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October car sales decline 6.7% amid UK consumer confidence crisis

SMMT chief executive, Mike Hawes

New car sales declined by 6.7% during October as consumer confidence dipped to its lowest level for six years as talk of a December General Election grew in volume as another Brexit deadline loomed.

According to data published by the Society of Motor Manufacturers and Traders (SMMT) today (November 5) 10,348 fewer cars were registered than in October 2018, reflecting a tough environment for businesses and consumers as economic and political uncertainty continued to impact confidence.

A total of 143,251 vehicles were registered last month, compared to 153,599 a year earlier, with private demand falling by 13.2% as fleet registrations remained stable – rising by 0.3%.

The result leaves the market down 2.9% year-to-date with 58,897 fewer cars registered than in October 2018.

SMMT chief executive, Mike Hawes, said: “The overall market remains tough with October now the year’s eighth month of decline and in need of an injection of confidence.

“Whether the general election delivers a ‘bounce’ to the economy remains to be seen, but with attractive deals and an ever-greater choice of low, ultra-low and zero emission models arriving in the UK’s showrooms, consumers have every incentive to consider buying a new car.”

Registrations of diesel cars fell for the 31st consecutive month during October, declining by 28.3%, while petrol declined by 3.2%.

Alternative fuel vehicles (AFVs) continued to grow in popularity.

Hybrids increased by 28.9%, with 7,950 leaving showrooms, as electric vehicle (EV) registrations almost tripled, rising 151.8% to 3,162 units.

Plug-in hybrids, however, fell just short of their positive performance in the same month last year, down 1.7%.

Combined, AFV registrations reached 9.9% market share in the month – the highest on record, up from 6.9% last year.

Hawes said: “The growth in alternatively fuelled cars is very welcome, showing increasing buyer appetite for these new technologies.”

Commenting on today’s new car registrations data for October, Michael Woodward, UK automotive lead at Deloitte, said that concerns about personal finances and a fall in consumer confidence in the third quarter mean many are shying away from major purchases.

He said: “According to Deloitte’s latest Consumer Tracker data, just 4% plan on purchasing a vehicle in the next three months – the lowest level recorded in the Tracker’s nine-year history.

“That said, it is encouraging to see consumer confidence in new technologies increase, as sales of electric and hybrid vehicles reached a market share of 9.9% this month.

We expect sales in this area to accelerate next year, as the incoming 0% company car tax rate on zero emission vehicles comes into effect.

“The long-term decline in overall sales however, and the impact it is having on the residual values of stock, also means that dealers are becoming less inclined to pre-register cars. This has been an important driver of new car sales in the past, but exposes dealers to financial risks they are no longer willing or, in some cases, able to take.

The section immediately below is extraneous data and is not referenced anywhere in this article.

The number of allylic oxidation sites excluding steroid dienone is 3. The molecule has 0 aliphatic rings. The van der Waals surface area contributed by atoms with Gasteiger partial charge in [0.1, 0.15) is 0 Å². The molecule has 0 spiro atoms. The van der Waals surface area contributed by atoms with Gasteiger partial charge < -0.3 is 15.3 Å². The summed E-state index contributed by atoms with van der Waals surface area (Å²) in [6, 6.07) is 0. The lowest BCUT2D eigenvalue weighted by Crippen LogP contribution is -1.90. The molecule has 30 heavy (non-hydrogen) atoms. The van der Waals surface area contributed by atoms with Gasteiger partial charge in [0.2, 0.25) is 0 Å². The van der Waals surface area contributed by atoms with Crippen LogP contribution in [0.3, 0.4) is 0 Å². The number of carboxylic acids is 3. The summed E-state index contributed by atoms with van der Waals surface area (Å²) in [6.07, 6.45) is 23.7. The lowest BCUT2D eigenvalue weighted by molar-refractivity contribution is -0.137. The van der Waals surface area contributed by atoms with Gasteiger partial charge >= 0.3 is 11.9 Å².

“In the face of falling sales, rising costs and increased competition from personal leasing companies, some dealers will increasingly need to think of innovative ways around financing and leasing, and online sales, to serve the changing consumer.”

Sue Robinson, director of the National Franchised Dealers Association (NFDA), said: “With the current climate of uncertainty continuing to affect businesses and consumers, the decline in new car sales shows.

“Franchised retailers are making significant investments in their online strategy as well as their dealerships to ensure a platform for future growth and offset consumer uncertainty.”

Auto Trader commercial director, Ian Plummer, said: “Consumer confidence in the economy fell to its joint-lowest point in six years last month and historically, there’s always been a clear correlation between the two given the value of the purchase.

“This is particularly true for retail consumers and it’s also where we’ve seen the biggest decline in October.

“Brexit is the driving force of this lack in confidence, with continued uncertainty around our exit from the EU.

“The upcoming General Election will continue to cause further uncertainty around consumer purchase intentions.

“There are at least benefits to it taking place in December though with it being a traditionally slow month for new car sales.

“Once we have a clearer understanding of what our exit from the EU looks like we should start to see consumer confidence improve and with it more stable new car sales.”

Seán Kemple, director of sales at Close Brothers Motor Finance, was keen to highlight the growth in AFV registrations. He said: “Once again, electric and hybrid vehicles are the big winners. Battery Electric Vehicles saw a 236% increase in September, and a 151.8% rise in October.

“We’re hearing of massive demand for alternative fuel vehicles, where manufacturers are finding it challenging to keep up and delivery times are taking longer than usual.

“It’s important, also, not to underestimate the considerable impact of fleet drivers. The announcement around Benefit in Kind going to 0% from April 2020 on pure electric vehicles is starting to have a significant impact.

“Lack of clarity had left company car drivers on their own, and consequently we saw many putting off a new purchase until the picture became clearer.

“Now that it is, drivers can see what the New Year will look like, and are moving into a different type of vehicle that will save money and reduce their company’s overall carbon footprint.”

MORE: New car sales figures by manufacturer stats

MORE: New car sales per franchised outlet

 

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